Before we embarked on our journey to Denmark, Andi Gren and I were aware of the Danekrae, the Danish law governing meteorites and other objects of natural History. According to the law introduced in 1989, meteorites discovered in Denmark are dispossessed of the finder and considered property of the Danish state a priori. For us, this meant that, even if we succeeded, it was doubtful whether we would be able to keep any of the material discovered. In compliance with the Danekrae, and quite curious how this cooperation would work out, we handed our find to Dr. Daniel Wielandt of Naturhistorikse Museum on Sunday, February 14.
In the case of other objects of scientific and museal interest, such as fossils and minerals, the Danish government reportedly handled individual cases foresighted and with a quite liberal approach: In many cases, natural objects had been returned to the finders after it was decided that national Danish collections already kept specimens of equal quality and that further scientific research could be conducted without a need for additional specimens.
With meteorites, there had only been one precedent in the past: The case of the Maribo / Lolland meteorite, discovered by German Thomas Grau. This Meteorite fall had, however, consisted of a single individual only. The meteorite was therefore received by the government and a reward was paid to the finder.
Ejby is difficult to compare, as numerous fragments and individuals have been recovered and handed over to Naturhistorikse Museum Denmark, there is already sufficient material for research and exhibition available. Modern chemical, petrographic and isotopic meteorite research can be undertaken with very little sample material and many methods even work destruction free. Museums can exhibit a limited number of specimens only. Given a total mass of ~ 7 kg, there might be hope after all, that finders like us, who prefer meteoritic material over a financial “reward”, eventually are able to keep their discoveries, or at least are compensated with material from other recovered masses of the same fall.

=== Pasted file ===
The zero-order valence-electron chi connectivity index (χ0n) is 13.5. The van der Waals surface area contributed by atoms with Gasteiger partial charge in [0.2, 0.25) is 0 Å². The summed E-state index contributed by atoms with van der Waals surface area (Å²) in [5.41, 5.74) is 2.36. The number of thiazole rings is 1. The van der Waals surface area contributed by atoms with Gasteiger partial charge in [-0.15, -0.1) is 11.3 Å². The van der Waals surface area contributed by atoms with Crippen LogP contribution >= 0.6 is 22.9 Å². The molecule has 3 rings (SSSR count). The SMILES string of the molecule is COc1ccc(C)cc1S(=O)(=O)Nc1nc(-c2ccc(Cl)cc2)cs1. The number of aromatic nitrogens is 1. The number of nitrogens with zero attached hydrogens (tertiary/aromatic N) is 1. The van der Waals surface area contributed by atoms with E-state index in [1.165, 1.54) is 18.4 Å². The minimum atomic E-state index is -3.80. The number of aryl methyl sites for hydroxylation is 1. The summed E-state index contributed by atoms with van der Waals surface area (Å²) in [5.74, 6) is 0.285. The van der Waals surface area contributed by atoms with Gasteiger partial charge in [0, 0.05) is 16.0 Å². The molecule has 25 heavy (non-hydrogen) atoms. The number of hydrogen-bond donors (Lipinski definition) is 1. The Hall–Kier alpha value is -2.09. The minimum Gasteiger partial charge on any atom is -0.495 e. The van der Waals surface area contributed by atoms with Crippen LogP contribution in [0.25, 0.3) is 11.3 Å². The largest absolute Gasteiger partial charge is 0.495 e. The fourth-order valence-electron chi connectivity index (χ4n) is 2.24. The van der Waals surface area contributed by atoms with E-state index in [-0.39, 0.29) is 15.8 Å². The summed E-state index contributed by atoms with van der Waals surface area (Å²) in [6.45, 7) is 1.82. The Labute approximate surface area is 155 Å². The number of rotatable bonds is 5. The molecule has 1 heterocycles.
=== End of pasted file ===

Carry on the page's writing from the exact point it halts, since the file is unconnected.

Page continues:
It remains to be seen, how the Danish government handles the issue in the present case. Without doubt, its verdict will have a strong signal effect to the international meteorite community. Given the skill, time, money and effort that is necessary for the purposeful and timely recovery of meteorite falls, any compensation that fails to honour the finder’s engagement appropriately, will severely affect the willingness of future finders to cooperate with the national institutions and hand over their finds.
Meteorite recovery is only effective as a collaborative effort of both private individuals and institutions. Institutions alone, rarely have the manpower, capacity, funding and flexibility to field effective recovery campaigns on short notice, as required with meteorite falls. Thus, in the case of meteorite falls, professional researchers are dependant on the cooperation with amateurs and the public. The application of the Danekrae in the case of the Herlev / Ejby meteorite fall will become a litmus test whether the law in place is sufficiently flexible and foresighted to advance this cooperation in the future. As finders concerned, we hope that the decision will benefit the interests of both, privately funded meteorite enthusiasts and public institutions alike. We will report here, how the case ends.